At the start of a new decade, Neil Pattemore returns to give readers an insight into the uncertain future of the aftermarket, and what the next ten years might bring.
With not just another year, but another decade looming, it might be useful to take stock of both where the aftermarket is, and where it is going.
I believe that we have never seen so much change in the automotive sector. This change is not limited to what we’ve seen in the last five years – it also includes the upcoming decade. Some of this has yet to impact the UK aftermarket, but it will, and when it does, these impacts will be significant.
The changes fall into two distinct but linked categories: vehicle technology and legislation. These are forcing big decisions across both the automotive sector and the political landscape, regardless of the ultimate outcome of Brexit.
These decisions will significantly affect the entire automotive sector, and, within this, individual businesses in the aftermarket, large and small. It is a complicated scenario, so to allow for a better understanding, I will first explain some of the background details so that the ’bigger picture’ is easier to understand.
The driving force
The key elements of today’s aftermarket are driven by changes to vehicle design. This not only includes the growing sophistication of the software-centric in-vehicle systems, but also the new ways of communicating with the vehicle itself.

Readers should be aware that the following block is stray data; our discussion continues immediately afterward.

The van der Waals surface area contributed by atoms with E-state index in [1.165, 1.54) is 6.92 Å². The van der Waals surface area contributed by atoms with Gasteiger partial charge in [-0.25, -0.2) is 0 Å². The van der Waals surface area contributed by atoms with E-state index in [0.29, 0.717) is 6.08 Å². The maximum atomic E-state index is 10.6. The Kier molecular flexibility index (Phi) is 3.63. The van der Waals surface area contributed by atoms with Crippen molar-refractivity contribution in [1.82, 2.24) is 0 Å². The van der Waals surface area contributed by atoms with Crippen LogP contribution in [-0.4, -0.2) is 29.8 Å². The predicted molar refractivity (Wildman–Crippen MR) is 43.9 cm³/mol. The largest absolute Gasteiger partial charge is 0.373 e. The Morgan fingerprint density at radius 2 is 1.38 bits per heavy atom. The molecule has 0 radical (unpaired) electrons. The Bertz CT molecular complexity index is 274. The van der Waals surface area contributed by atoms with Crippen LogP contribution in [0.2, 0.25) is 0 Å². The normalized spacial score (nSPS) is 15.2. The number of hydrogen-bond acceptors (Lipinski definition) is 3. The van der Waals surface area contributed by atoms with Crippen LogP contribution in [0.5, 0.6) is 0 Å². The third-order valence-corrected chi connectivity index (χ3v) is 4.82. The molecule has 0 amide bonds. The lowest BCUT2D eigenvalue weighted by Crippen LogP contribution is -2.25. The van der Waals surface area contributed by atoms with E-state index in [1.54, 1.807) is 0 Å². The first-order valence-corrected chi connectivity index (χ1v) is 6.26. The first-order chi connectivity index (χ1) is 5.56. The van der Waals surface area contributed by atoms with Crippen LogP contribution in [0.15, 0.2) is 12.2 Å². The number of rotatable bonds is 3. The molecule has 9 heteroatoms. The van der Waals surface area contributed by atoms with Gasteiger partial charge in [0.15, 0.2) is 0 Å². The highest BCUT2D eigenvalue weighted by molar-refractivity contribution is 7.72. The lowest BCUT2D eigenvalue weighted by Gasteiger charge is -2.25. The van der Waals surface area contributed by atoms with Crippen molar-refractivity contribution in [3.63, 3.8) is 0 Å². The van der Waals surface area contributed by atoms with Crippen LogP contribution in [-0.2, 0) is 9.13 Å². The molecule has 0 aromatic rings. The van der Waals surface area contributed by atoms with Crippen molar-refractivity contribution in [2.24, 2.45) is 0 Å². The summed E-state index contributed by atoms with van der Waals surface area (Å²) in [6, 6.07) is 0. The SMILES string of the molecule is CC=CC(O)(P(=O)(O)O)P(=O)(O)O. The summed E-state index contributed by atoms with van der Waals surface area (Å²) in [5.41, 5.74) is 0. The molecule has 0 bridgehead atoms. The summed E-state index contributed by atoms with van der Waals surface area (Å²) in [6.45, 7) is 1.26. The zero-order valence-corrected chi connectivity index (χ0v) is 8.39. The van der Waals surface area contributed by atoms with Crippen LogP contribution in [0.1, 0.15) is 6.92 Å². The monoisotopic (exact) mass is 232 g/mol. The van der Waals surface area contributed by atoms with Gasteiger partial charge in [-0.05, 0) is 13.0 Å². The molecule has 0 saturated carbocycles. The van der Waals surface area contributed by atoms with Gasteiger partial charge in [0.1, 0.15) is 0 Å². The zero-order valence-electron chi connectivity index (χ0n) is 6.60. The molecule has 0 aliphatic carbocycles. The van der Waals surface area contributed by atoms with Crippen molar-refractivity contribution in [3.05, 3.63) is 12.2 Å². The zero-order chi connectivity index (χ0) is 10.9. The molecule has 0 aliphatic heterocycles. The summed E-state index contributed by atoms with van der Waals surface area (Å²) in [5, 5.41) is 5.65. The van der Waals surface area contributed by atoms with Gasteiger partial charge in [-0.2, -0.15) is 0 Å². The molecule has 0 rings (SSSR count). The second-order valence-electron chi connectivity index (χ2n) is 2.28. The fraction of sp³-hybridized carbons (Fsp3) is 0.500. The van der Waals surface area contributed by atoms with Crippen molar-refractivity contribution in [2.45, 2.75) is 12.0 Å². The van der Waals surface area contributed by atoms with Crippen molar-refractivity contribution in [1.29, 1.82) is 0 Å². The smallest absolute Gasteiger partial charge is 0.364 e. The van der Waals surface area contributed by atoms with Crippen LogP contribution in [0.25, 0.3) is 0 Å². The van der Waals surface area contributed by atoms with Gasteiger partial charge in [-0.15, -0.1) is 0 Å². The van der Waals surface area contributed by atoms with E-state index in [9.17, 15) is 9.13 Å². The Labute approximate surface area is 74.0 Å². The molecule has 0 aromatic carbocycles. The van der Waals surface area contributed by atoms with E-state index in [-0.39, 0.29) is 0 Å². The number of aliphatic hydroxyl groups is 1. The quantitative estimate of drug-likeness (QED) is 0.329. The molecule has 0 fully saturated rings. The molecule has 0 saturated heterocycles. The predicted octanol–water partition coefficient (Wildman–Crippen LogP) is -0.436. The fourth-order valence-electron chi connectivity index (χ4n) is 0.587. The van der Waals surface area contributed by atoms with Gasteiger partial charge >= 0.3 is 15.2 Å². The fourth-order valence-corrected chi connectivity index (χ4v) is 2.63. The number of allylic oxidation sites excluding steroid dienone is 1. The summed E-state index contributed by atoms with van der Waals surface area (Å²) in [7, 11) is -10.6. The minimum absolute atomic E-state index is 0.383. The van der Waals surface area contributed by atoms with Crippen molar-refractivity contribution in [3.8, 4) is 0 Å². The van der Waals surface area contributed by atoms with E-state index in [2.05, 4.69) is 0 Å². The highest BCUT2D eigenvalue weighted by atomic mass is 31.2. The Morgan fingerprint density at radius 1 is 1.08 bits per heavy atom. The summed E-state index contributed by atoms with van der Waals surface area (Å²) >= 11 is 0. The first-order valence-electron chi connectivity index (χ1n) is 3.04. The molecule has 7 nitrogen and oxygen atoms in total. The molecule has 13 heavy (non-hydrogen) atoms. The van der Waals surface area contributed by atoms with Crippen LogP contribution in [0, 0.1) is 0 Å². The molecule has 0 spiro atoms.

As vehicle manufacturers move towards automated systems, and, ultimately, autonomous vehicles, these developments require wireless software update capabilities to be successful. This has already begun with the ‘connected car’. The remote access to the in-vehicle data is being used to implement ‘predictive services’, to suggest service and repairs directly to the driver from the vehicle manufacturer. Today, the repair process starts in the workshop, but if it begins to start in the vehicle, and you cannot connect to that vehicle remotely, how can you offer the customer a competitive quotation or workshop booking?
The vehicle manufacturers propose that you do so by using a system called ‘extended vehicle’, but to do so, garages need to declare the customer’s details, as well as the service they plan to offer, directly to the vehicle manufacturer. When this ‘extended vehicle’ system was recently assessed at the request of the European Commission, it showed severe limitations in the data available when tested against a case for remote diagnostics and functional testing.
Additionally, remote access introduces risks to cybersecurity, including hacking. In response to these risks, vehicle manufacturers are now designing their vehicles to fulfil cybersecurity requirements, which, in turn, are being discussed in the United Nations in Geneva, to allow the vehicle manufacturers to submit their vehicles for type approval. Their approach is to control or block all non-authorised access to the vehicle, but who will decide who is, or is not, authorised, and what access to what data may be permitted?
This leads to the question of what new legislation needs to be agreed and implemented in support of the aftermarket and other new service providers. Current Block Exemption and Euro 5 repair and maintenance information is based around ‘non-discrimination’ between workshops, and therefore doesn’t cover the requirements of remote access to the vehicle.